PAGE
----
*** 1/2

Support The Stranger

Has Charlatans frontman Tim Burgess become a bit too fond of his copy of Emotional Rescue? You might think so, given that "You're So Pretty--We're So Pretty," the opening track of the band's latest album, Wonderland, is pure Jagger faux-funk. But then strains of the Bee Gees' "You Should Be Dancin'" dominate track two, "Judas." Burgess' falsetto, the thick bass lines and slinky percussion--it all reeks of sweaty polyester greasiness. Now firmly into their second decade, this band is not the Charlatans of the '90s; the Hammond doesn't blare so much as it shakes its ass in the background. Burgess has traded his adolescent whine in for a purely false holler, and he's clearly having fun testing its limits. You'll need a couple of tracks' worth of stubborn listening before falling deeply into Wonderland's groove. It's a complete change in direction from the sound the band has become known for; but change is good, especially for a band that was known far more for its instrumentation (and troubled keyboard players--the first one did time in prison for armed robbery before dying in car wreck, the current one battled testicular cancer) than its vocals. Burgess has been a resident of Los Angeles for years now, and that city's seamy influences--as well as his side stint as a DJ--come through loud and clear on songs like "I Just Can't Get Over Losing You" and "The Bell and the Butterfly," the latter a sex-blown instrumental that places the singer far in the background. Wonderland showcases an altogether different Charlatans, a fine complement to the former incarnation, and proof that the Hammond is capable of singing soulfully in the shadows. KATHLEEN WILSON

Songs in a Northern Key


Following in the footsteps of Grandaddy's The Sophtware Slump, Varnaline's Anders Parker slows time down. Songs in a Northern Key moves at its own pace and forces you to fall either into step or into sleep. Songs like "Difference" and "Blackbird Fields" rely more on random, ambient noise than on the actual music to capture your interest. Under the acoustic guitars and drums you can hear the squeaking of an old reel-to-reel four-track and the sounds of Parker moving around. Parker's monotone vocals bring down every song on the album. With any other singer, "Let it Come Down" would be a much-needed adrenaline rush midway through the album, but Parker finds a way to make it just as sleepy as the rest of Songs in a Northern Key. The best thing about this album is the assortment of performances by supporting musicians. On "Broken Song," it's Dean Jones' trombone work that moves you; on "Still Dream," Parker's brother John on stand-up bass and pump organ makes the song worth listening to. Kendall Meade's guest vocals on "Broken Song" and "Green Eyed Stars" just show how much potential the songs actually have. It's a disappointment that these musicians play on only five of Songs in a Northern Key's 15 tracks. BRYAN BINGOLD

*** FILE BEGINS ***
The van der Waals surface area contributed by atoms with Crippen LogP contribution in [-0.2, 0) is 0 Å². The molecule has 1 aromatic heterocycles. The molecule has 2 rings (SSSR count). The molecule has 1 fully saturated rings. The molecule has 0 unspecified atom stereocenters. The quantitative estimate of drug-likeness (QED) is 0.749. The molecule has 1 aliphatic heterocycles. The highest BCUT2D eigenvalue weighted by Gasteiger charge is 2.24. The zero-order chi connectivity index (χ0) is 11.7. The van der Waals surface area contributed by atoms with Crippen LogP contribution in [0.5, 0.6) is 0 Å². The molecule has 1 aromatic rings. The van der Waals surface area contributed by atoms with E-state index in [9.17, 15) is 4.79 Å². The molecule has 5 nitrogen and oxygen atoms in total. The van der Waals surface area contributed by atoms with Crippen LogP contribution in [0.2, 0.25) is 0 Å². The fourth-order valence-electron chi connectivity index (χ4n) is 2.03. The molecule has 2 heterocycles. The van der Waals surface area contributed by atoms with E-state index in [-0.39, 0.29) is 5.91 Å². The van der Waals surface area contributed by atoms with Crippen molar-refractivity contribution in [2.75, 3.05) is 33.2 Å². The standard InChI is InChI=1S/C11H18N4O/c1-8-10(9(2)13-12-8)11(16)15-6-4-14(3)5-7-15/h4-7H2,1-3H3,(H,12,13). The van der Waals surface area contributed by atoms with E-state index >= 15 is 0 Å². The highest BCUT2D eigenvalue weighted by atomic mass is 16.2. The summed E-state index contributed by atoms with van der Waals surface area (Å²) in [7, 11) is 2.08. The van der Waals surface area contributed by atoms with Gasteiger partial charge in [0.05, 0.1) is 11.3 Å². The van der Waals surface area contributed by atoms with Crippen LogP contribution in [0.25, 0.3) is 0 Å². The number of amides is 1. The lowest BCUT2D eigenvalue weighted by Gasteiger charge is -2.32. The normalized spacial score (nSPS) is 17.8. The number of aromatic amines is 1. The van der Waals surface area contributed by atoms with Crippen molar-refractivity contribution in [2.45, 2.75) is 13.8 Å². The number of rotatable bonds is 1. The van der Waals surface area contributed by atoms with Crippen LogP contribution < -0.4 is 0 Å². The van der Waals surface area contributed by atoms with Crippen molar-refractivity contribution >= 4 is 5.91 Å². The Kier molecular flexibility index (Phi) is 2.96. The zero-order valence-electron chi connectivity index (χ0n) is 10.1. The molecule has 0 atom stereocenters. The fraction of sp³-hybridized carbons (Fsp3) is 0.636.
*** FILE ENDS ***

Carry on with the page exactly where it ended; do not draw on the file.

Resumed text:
Tenacious D


Tenacious D's Jack Black has frequently stated that the guitar-based duo gets "zero chicks." I'm not buying that. Anyone who's seen Tenacious D's comedy sketches will tell you the band's shtick is the shit. But it wouldn't stick if Black didn't have such a handsomely expressive voice (irrefutably verified by his rendition of "Let's Get It On" in the movie High Fidelity). Black and his partner, Kyle Glass, take this strength, judiciously beer-bong it with influences like Black Sabbath and the Smothers Brothers, and reel out a stoner-friendly satire crafty enough to lure plenty of backstage Betties their way. Previously available only in its acoustic, heavily bootlegged format through the group's HBO series, the D's catalog is almost all here, inexplicably produced by the Dust Brothers (their presence is undetectable--it could've easily been Bob Rock), and blown out with every illegitimate arena-rock flourish possible. "Tribute," an homage to "the greatest song in the world," is all melodramatic butt-rock bombast, while thoughtful lessons in sexual prowess ("Fuck Her Gently" and "Cock Push-Ups") are contrasted snidely with Sebadoh-esque heart-stompers like "Kyle Quit the Band" and "Wonderboy." Cerebral subterfuge it ain't, but it's enough to get me comedically aroused. HANNAH LEVIN

Alive to Every Smile
(Sub Pop)

At one time or another every band experiments with noise, but it's rare when a band shows a mastery of noise. On Trembling Blue Stars' fourth release, the band shows the world that they are true noisesmiths. They take what other bands can easily lose control of, bend it, shape it, and forges it to their will. The noise is so gentle and loving that it never violates or destroys a song. "Under Lock and Key" and "Ammunition" live up to the band's notoriety for being "sad," but Bob Wratten's vocals on "Here All Day" and "Maybe After All" seem more comforting than depressing. He's the lover who quietly whispers in your ear to calm you, to make everything all right again. His vocals, if not his lyrics, evoke all the quiet times in a relationship; the times when the two of you were just falling asleep, wrapped in each other's arms... I gotta call my girlfriend now. BRYAN BINGOLD